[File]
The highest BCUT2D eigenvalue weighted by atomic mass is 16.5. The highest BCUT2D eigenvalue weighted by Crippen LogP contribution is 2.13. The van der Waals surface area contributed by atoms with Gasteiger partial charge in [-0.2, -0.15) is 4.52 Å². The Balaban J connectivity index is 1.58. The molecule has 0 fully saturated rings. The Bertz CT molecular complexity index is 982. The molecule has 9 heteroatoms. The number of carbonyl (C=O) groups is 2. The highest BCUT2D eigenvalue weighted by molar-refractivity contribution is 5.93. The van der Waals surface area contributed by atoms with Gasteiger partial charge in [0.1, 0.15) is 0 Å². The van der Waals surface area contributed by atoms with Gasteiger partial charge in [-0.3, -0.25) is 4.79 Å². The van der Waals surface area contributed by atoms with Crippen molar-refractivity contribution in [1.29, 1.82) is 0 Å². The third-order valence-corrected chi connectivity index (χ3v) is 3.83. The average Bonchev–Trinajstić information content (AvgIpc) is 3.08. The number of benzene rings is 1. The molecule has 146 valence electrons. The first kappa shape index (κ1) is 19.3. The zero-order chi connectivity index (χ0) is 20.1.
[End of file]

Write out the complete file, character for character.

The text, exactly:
The highest BCUT2D eigenvalue weighted by atomic mass is 16.5. The highest BCUT2D eigenvalue weighted by Crippen LogP contribution is 2.13. The van der Waals surface area contributed by atoms with Gasteiger partial charge in [-0.2, -0.15) is 4.52 Å². The Balaban J connectivity index is 1.58. The molecule has 0 fully saturated rings. The Bertz CT molecular complexity index is 982. The molecule has 9 heteroatoms. The number of carbonyl (C=O) groups is 2. The highest BCUT2D eigenvalue weighted by molar-refractivity contribution is 5.93. The van der Waals surface area contributed by atoms with Gasteiger partial charge in [0.1, 0.15) is 0 Å². The van der Waals surface area contributed by atoms with Gasteiger partial charge in [-0.3, -0.25) is 4.79 Å². The van der Waals surface area contributed by atoms with Crippen molar-refractivity contribution in [1.29, 1.82) is 0 Å². The third-order valence-corrected chi connectivity index (χ3v) is 3.83. The average Bonchev–Trinajstić information content (AvgIpc) is 3.08. The number of benzene rings is 1. The molecule has 146 valence electrons. The first kappa shape index (κ1) is 19.3. The zero-order chi connectivity index (χ0) is 20.1.